Illinois Bill Would Help Agencies Donate Leftover Food

A staff member stocks the shelves of the food pantry at the Airman Family Readiness Center at Whiteman Air Force Base in Missouri. (U.S. Air Force photo By Airman 1st Class Carlin Leslie)A staff member stocks the shelves of the food pantry at the Airman Family Readiness Center at Whiteman Air Force Base in Missouri. (U.S. Air Force photo By Airman 1st Class Carlin Leslie)

Illinois lawmakers recently approved a bill that would help state agencies donate leftover food in an effort to reduce waste and feed hungry residents.

The bill, introduced by first-term state Sen. John Curran, R-Woodridge, would require agencies to finalize food donation policies by the end of the year by listing nearby food pantries, soup kitchens and other organizations that accept donations.

An existing law prevents state agencies from signing food service contracts that prohibit donations. But even though agencies are permitted to donate food, they are less likely to do so without a plan in place, said Jen Walling, executive director of the Illinois Environmental Council, which helped craft the bill.

“The important thing is it will have agencies create policies on how they can donate food and give employees a pathway [to donate] if they want to,” she said. “There are plenty of areas within state agencies where that might apply.”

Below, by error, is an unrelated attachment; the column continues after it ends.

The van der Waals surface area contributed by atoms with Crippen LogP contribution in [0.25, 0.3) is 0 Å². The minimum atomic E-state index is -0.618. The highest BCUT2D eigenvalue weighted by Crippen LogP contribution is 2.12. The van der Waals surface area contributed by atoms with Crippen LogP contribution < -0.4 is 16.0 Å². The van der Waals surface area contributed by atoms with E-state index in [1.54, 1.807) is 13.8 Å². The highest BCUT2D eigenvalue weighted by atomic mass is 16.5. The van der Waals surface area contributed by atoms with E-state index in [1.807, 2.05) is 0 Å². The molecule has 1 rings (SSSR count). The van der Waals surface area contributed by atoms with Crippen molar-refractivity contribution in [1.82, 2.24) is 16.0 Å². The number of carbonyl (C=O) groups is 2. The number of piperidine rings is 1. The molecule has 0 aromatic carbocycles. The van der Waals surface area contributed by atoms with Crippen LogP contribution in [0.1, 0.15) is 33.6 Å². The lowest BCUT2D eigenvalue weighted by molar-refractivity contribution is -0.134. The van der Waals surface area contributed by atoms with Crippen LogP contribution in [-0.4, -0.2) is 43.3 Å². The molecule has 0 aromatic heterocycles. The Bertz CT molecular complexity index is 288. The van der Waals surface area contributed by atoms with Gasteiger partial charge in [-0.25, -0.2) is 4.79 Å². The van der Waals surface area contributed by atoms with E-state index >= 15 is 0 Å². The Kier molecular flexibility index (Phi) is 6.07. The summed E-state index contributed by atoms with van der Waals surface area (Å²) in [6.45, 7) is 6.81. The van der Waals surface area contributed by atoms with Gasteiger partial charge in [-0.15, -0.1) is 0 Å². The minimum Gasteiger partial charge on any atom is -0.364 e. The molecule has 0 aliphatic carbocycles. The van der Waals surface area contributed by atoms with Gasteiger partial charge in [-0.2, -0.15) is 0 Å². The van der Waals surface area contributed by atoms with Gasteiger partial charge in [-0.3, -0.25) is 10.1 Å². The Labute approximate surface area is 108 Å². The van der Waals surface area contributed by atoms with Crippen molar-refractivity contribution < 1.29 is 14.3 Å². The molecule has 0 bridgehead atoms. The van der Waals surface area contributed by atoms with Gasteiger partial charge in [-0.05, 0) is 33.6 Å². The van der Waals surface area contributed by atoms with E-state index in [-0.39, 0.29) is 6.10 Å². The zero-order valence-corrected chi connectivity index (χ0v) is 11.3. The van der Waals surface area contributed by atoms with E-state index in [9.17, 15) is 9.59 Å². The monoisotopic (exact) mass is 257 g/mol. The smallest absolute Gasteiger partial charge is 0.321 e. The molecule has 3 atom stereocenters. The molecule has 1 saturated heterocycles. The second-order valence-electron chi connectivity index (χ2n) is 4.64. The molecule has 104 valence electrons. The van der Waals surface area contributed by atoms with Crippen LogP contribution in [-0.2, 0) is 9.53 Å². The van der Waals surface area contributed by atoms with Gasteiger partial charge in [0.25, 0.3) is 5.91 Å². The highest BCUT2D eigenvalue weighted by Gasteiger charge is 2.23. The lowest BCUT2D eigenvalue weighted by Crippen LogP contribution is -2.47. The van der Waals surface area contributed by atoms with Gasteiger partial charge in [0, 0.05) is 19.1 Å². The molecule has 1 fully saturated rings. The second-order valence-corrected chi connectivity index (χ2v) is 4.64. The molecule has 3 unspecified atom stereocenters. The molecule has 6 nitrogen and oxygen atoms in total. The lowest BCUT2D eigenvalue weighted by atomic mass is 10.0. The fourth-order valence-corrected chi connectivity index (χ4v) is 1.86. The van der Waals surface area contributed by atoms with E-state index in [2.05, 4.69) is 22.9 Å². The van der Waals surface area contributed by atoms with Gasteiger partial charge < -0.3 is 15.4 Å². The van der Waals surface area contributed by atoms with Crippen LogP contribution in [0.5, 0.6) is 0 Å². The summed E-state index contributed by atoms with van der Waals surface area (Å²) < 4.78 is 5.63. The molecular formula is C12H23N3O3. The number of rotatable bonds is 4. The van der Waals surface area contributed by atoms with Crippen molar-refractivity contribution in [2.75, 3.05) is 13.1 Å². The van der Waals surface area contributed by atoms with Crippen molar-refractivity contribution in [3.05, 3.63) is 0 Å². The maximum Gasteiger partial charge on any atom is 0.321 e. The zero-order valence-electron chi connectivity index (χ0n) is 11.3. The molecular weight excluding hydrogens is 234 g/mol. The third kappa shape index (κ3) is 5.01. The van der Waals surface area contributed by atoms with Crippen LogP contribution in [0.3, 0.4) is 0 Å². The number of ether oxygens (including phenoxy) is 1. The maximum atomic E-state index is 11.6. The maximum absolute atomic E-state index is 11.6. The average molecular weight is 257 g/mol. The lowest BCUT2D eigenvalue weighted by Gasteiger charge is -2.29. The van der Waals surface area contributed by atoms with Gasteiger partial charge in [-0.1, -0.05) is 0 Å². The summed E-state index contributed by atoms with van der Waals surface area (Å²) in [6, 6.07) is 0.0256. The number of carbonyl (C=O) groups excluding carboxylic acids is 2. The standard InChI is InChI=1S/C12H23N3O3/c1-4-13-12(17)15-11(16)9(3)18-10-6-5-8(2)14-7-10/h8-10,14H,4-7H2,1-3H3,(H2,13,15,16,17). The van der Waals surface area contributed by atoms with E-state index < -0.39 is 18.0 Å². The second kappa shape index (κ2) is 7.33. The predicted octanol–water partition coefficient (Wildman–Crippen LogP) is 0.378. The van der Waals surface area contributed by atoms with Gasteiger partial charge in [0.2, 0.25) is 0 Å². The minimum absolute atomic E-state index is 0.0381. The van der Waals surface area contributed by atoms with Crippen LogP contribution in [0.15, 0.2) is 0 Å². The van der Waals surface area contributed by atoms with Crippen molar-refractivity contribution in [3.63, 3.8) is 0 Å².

In addition to cafeterias in prisons, schools and other buildings, Walling said the bill would also help make use of food left over from meetings and other events.

Because the bill does not require agencies to donate food, it would not require additional funding.

Nearly 3 million tons of food winds up in Illinois landfills annually, according to the Illinois Environmental Protection Agency. When discarded food decomposes, it produces methane, a powerful greenhouse gas that is 25 times more harmful than carbon dioxide

According to the nonprofit Feeding America, one out of every eight Illinois residents – and one in six children – struggles with hunger. 

“It's a concern to see so much food wasted as a result of the current policy,” Curran said in April. “This change to our procurement code is environmentally friendly and helps prevent Illinois from adding unnecessary waste to the already-overflowing landfills. The extra food will also make a very large difference to our local collections and homeless or lower income populations.”

The bill, which passed unanimously in both the Illinois Senate and House, was sent to Gov. Bruce Rauner’s desk on May 21.

Contact Alex Ruppenthal: @arupp aruppenthal@wttw.com | (773) 509-5623


Related stories:

Chicago Considers ‘Good Food’ Procurement Policy

randomness